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Henry Brougham

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Category: General Interest
Reference No: 8378
Status: Available
Price: £15.00
  Henry Brougham

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Edinburgh-born lawyer, Whig Party politician, slave trade abolitionist and reformer, and Lord Chancellor of England (1830–34); he was also a noted orator, wit, man of fashion, eccentric and womaniser (one of his many affairs was with the notorious Harriet Wilson, who blackmailed her lovers with the threat of naming them in her memoirs – Wellington famously said “Publish and be damned”, Brougham paid up).

Brougham’s work to abolish slavery was his earliest and greatest achievement.

Soon after moving from Edinburgh to London in 1804 he published a pamphlet entitled, A Concise Statement of the Question Regarding the Abolition of the Slave Trade. In 1807 the Whig Party recruited him to organize the press campaign for abolition, and later that year British statesman William Wilberforce secured passage of a law that had in theory ended the slave trade.

Sadly, it did no such thing. Slave trading was punishable only by a small fine.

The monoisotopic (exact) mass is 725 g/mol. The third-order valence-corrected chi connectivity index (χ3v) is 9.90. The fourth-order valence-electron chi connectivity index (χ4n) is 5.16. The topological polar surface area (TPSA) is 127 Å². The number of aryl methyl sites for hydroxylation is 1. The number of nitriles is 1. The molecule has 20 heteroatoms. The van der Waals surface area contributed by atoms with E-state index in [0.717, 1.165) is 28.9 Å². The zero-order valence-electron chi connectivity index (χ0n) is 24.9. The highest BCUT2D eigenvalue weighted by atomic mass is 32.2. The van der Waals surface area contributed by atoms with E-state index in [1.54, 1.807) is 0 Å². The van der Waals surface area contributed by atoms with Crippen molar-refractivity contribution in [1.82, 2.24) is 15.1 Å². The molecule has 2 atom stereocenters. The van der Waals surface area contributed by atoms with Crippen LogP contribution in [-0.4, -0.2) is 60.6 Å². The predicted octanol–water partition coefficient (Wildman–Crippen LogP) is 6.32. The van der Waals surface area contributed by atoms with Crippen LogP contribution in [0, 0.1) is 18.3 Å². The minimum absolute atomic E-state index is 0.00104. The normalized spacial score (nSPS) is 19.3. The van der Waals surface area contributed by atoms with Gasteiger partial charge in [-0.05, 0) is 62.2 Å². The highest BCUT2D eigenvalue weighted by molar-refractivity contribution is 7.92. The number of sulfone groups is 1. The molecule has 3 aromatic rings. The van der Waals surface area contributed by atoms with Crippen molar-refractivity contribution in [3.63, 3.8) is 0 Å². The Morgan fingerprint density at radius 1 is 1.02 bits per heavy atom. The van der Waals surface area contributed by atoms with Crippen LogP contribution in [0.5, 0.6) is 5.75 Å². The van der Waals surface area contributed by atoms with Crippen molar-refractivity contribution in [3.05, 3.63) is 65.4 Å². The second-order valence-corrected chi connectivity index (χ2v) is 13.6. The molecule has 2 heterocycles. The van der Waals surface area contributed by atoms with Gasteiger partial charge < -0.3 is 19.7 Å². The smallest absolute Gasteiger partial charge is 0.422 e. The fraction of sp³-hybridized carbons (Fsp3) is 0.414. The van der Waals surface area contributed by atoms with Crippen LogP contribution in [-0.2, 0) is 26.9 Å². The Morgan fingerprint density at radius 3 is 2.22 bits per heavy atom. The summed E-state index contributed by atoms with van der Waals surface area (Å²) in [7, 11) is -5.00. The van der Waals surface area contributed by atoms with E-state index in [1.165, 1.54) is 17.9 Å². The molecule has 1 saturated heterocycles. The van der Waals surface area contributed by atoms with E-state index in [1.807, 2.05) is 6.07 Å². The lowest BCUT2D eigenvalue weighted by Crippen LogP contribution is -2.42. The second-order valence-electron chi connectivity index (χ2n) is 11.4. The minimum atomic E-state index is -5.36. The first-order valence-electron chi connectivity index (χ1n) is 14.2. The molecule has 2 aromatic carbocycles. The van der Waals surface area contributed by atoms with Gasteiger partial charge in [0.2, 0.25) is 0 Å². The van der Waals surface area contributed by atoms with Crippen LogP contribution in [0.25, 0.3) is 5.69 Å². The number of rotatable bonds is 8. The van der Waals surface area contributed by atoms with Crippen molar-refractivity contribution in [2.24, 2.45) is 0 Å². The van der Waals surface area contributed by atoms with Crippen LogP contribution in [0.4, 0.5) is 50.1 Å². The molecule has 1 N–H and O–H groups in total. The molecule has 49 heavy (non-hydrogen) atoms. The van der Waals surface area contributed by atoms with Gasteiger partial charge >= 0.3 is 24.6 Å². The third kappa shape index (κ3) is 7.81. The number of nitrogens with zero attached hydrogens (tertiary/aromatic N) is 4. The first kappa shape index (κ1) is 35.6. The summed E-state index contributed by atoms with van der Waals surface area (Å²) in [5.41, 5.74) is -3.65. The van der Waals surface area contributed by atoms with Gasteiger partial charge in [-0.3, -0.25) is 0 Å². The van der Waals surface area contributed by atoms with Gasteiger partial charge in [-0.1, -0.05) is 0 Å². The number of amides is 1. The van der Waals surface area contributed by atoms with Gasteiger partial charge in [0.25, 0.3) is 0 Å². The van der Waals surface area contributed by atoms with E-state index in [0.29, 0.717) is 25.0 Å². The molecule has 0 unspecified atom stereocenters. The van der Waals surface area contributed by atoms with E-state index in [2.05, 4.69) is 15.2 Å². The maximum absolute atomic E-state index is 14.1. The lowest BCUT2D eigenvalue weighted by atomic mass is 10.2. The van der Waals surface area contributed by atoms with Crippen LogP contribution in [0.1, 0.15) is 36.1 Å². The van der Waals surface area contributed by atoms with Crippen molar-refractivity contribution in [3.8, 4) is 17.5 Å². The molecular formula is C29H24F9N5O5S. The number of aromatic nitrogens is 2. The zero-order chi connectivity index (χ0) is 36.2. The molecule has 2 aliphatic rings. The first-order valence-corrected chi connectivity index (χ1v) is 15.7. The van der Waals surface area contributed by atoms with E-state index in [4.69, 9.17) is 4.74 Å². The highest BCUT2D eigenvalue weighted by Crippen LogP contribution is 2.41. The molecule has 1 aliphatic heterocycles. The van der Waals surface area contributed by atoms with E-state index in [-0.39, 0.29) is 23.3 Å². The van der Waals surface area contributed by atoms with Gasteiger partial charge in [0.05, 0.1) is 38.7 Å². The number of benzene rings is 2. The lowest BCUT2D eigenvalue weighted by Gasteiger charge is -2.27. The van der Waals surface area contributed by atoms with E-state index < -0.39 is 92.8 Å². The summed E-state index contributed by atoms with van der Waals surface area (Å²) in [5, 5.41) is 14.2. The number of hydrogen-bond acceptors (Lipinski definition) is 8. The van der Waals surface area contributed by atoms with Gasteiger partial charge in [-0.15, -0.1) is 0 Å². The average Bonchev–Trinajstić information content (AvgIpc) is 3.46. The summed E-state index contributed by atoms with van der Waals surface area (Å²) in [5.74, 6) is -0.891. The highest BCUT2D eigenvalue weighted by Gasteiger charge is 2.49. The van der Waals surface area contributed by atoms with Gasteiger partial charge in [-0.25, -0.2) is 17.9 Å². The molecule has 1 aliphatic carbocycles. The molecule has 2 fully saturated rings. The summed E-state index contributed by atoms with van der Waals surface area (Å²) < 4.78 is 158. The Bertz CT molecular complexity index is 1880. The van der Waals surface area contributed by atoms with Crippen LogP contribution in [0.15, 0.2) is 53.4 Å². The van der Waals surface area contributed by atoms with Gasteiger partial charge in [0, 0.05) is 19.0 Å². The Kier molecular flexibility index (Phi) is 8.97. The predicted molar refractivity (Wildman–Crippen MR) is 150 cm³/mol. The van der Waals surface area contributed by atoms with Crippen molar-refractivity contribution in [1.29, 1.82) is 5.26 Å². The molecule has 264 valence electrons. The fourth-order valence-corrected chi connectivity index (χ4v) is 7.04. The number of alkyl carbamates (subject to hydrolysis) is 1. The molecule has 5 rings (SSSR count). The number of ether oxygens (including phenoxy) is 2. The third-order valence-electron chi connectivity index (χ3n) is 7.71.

In June 1810, when Brougham introduced his Abolition of the Slave Trade Act he thundered that ships built in Liverpool yards dodged the law by sending carpenters out to sea with its first sailing, who then outfitted the vessel with the bunks necessary for human cargo. He argued for a law that would make slave trading a felony, famously saying: "While you levy your pence, the wholesale dealers in blood and torture pocket their pounds and laugh at your twopenny penalty."
It was Brougham who ended the slave trade in Britain, not Wilberforce.

He later worked tirelessly to ensure the passage of The Slavery Abolition Act 1833, which ended slavery in the colonies

Other achievements over his long life include the successful defence of Queen Caroline in the annulment action initiated by George IV in 1820, persuading the House of Lords to pass the great 1832 Reform Act and campaigning for the repeal of the Corn Laws in the 1840s. One of his last great political achievements was the Matrimonial Causes Act of 1857, which permitted divorce cases to be heard in the court system; prior to this it required petitioners to ask for a Private Act of Parliament, which was slow and costly.

Brougham spent much of the last 30 years of his life at Cannes, on the French Mediterranean, popularising it as a resort for the upper classes.

This is a fine signature in ink, on a 3.25" x 1.5" piece, cut from the bottom of a letter. In good condition.